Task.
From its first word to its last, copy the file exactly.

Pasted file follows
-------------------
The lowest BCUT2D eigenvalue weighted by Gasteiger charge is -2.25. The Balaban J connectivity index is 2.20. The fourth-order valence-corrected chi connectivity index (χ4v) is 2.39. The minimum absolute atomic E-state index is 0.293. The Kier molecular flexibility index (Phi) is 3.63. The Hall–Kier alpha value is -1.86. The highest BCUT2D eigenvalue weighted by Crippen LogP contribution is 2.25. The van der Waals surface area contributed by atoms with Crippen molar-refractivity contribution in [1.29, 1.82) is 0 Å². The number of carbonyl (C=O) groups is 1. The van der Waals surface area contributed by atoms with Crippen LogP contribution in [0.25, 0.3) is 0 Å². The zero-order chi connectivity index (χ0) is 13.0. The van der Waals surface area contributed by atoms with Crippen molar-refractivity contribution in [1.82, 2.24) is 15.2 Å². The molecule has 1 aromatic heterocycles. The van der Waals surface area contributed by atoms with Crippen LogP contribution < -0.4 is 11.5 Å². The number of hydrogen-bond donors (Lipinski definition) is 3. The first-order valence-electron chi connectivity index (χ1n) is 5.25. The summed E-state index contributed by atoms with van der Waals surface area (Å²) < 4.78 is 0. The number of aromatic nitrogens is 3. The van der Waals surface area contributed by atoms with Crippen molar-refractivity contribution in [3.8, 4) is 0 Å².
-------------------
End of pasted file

The lowest BCUT2D eigenvalue weighted by Gasteiger charge is -2.25. The Balaban J connectivity index is 2.20. The fourth-order valence-corrected chi connectivity index (χ4v) is 2.39. The minimum absolute atomic E-state index is 0.293. The Kier molecular flexibility index (Phi) is 3.63. The Hall–Kier alpha value is -1.86. The highest BCUT2D eigenvalue weighted by Crippen LogP contribution is 2.25. The van der Waals surface area contributed by atoms with Crippen molar-refractivity contribution in [1.29, 1.82) is 0 Å². The number of carbonyl (C=O) groups is 1. The van der Waals surface area contributed by atoms with Crippen LogP contribution in [0.25, 0.3) is 0 Å². The zero-order chi connectivity index (χ0) is 13.0. The van der Waals surface area contributed by atoms with Crippen molar-refractivity contribution in [1.82, 2.24) is 15.2 Å². The molecule has 1 aromatic heterocycles. The van der Waals surface area contributed by atoms with Crippen LogP contribution < -0.4 is 11.5 Å². The number of hydrogen-bond donors (Lipinski definition) is 3. The first-order valence-electron chi connectivity index (χ1n) is 5.25. The summed E-state index contributed by atoms with van der Waals surface area (Å²) < 4.78 is 0. The number of aromatic nitrogens is 3. The van der Waals surface area contributed by atoms with Crippen molar-refractivity contribution in [3.8, 4) is 0 Å².